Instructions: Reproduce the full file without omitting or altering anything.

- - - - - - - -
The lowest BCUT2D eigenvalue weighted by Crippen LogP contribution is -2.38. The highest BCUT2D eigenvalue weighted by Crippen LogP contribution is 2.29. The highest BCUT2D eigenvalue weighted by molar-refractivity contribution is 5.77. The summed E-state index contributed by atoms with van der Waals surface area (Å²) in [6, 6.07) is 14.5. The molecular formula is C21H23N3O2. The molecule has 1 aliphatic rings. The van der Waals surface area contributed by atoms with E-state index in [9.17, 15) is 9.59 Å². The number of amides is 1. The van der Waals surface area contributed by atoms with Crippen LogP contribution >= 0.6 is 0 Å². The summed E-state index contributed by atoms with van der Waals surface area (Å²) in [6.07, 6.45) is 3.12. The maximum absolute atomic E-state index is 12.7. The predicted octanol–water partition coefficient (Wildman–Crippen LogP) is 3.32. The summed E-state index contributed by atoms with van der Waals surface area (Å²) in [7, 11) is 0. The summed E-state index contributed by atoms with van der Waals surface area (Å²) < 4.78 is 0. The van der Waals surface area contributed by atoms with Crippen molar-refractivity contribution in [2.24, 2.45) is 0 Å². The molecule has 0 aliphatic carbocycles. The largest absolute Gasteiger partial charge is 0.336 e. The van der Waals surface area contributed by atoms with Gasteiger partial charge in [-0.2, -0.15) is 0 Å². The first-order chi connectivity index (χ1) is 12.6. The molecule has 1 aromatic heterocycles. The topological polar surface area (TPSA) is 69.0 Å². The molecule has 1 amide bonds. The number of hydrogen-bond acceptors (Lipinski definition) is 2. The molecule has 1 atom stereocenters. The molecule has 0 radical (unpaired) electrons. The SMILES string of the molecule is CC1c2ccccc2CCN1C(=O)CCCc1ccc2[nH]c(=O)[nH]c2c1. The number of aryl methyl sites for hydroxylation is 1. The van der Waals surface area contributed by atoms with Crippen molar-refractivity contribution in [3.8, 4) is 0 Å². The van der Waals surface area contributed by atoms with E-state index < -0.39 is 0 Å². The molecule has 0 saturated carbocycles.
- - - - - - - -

The lowest BCUT2D eigenvalue weighted by Crippen LogP contribution is -2.38. The highest BCUT2D eigenvalue weighted by Crippen LogP contribution is 2.29. The highest BCUT2D eigenvalue weighted by molar-refractivity contribution is 5.77. The summed E-state index contributed by atoms with van der Waals surface area (Å²) in [6, 6.07) is 14.5. The molecular formula is C21H23N3O2. The molecule has 1 aliphatic rings. The van der Waals surface area contributed by atoms with E-state index in [9.17, 15) is 9.59 Å². The number of amides is 1. The van der Waals surface area contributed by atoms with Crippen LogP contribution >= 0.6 is 0 Å². The summed E-state index contributed by atoms with van der Waals surface area (Å²) in [6.07, 6.45) is 3.12. The maximum absolute atomic E-state index is 12.7. The predicted octanol–water partition coefficient (Wildman–Crippen LogP) is 3.32. The summed E-state index contributed by atoms with van der Waals surface area (Å²) in [7, 11) is 0. The summed E-state index contributed by atoms with van der Waals surface area (Å²) < 4.78 is 0. The van der Waals surface area contributed by atoms with Crippen molar-refractivity contribution in [2.24, 2.45) is 0 Å². The molecule has 0 aliphatic carbocycles. The largest absolute Gasteiger partial charge is 0.336 e. The van der Waals surface area contributed by atoms with Gasteiger partial charge in [-0.2, -0.15) is 0 Å². The first-order chi connectivity index (χ1) is 12.6. The molecule has 1 aromatic heterocycles. The topological polar surface area (TPSA) is 69.0 Å². The molecule has 1 amide bonds. The number of hydrogen-bond acceptors (Lipinski definition) is 2. The molecule has 1 atom stereocenters. The molecule has 0 radical (unpaired) electrons. The SMILES string of the molecule is CC1c2ccccc2CCN1C(=O)CCCc1ccc2[nH]c(=O)[nH]c2c1. The number of aryl methyl sites for hydroxylation is 1. The van der Waals surface area contributed by atoms with Crippen molar-refractivity contribution in [3.8, 4) is 0 Å². The van der Waals surface area contributed by atoms with E-state index < -0.39 is 0 Å². The molecule has 0 saturated carbocycles.